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Old 09-06-2019, 11:57 PM
Autoputzer Autoputzer is offline
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Quote:
Originally Posted by RPsX5d View Post
I understand what you are saying . . . but if the car "thinks" it is consuming more fuel (lower indicated mpg) and the O2 sensor is correcting it . . . won't the indicated mpg then creep back towards the actual/manual mpg?

i.e. if the K-factor is off, there will be a constant difference between indicated and manual mpg. What I don't get is the manual mpg stays the same, K-factor has not changed . . . but the indicated mpg is drifting . . .
Because of feedback from the O2 sensors, the fuel injection systems logic is always deciding "I need more fuel" or "I need less fuel." It controls the more or less fuel by adjusting the duration of the fuel injector pulses.

There's a function (equation or graph) that describes how much fuel is delivered given particular duration of the pulse on a perfectly operating injector.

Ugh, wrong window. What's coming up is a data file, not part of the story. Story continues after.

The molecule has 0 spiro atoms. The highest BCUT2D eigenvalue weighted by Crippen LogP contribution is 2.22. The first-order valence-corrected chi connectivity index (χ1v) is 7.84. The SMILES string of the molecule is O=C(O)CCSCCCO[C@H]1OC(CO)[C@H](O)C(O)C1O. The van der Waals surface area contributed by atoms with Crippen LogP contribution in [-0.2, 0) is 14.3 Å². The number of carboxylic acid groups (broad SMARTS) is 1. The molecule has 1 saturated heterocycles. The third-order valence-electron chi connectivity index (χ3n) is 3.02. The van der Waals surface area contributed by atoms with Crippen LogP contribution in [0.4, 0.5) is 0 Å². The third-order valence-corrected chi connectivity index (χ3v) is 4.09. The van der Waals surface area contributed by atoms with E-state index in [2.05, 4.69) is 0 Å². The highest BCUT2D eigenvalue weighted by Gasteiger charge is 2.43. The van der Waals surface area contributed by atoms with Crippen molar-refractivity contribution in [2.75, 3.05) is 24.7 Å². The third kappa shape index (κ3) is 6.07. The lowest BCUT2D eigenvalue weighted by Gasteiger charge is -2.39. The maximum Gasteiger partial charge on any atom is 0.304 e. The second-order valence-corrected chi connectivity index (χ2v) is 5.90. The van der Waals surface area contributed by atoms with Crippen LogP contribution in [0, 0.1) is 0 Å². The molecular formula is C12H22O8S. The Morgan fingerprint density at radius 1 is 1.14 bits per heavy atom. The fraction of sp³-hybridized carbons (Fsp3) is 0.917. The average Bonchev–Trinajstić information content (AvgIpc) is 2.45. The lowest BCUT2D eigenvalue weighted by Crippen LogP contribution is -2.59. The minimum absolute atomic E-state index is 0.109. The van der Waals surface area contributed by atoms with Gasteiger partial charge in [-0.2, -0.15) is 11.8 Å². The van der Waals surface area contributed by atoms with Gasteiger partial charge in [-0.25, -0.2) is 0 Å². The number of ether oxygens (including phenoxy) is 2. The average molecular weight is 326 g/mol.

If fuel pressure is low or an injector is restricted, the injectors will deliver less fuel that would be predicted by the function (equation or graph). The feedback from the O2 sensors will correct the lean condition (not enough fuel) by saying "I need me more fuel," and by increasing the duration of the injector pulses. This then provides enough fuel, and the engine runs like it's supposed to (power and drivability, low emissions, and high fuel economy) .... the beauty of feedback!

The MPG displays (on-board and trip) don't really know how much fuel is really being delivered. They only know how long the injector pulses are. They assume the injectors are delivering the amount of fuel as described by the function (equation or graph), and then calculate MPG according to the function (equation or graph).

The K Factor is the ratio of how much fuel was actually delivered (converted to MPG) and how much fuel was theoretically delivered according to the pulse durations and the function (equation or graph) (and converted to MPG). The K factor is used to manually adjust the display, once the technician or car owner knows the ratio of actual MPG/displayed MPG (or displayed MPG/actual MPG).

The fuel injection system never sees the K factor. It just decides "I need more fuel" or "I need less fuel," and adjusts the injector pulse durations accordingly.

If your actual MPG is different than your displayed MPG, that only means that the injectors are not behaving according to that function (equation or graph). But, because of feedback from the O2 sensors, they are still providing the correct amount of fuel.

Last edited by Autoputzer; 09-07-2019 at 12:05 AM.
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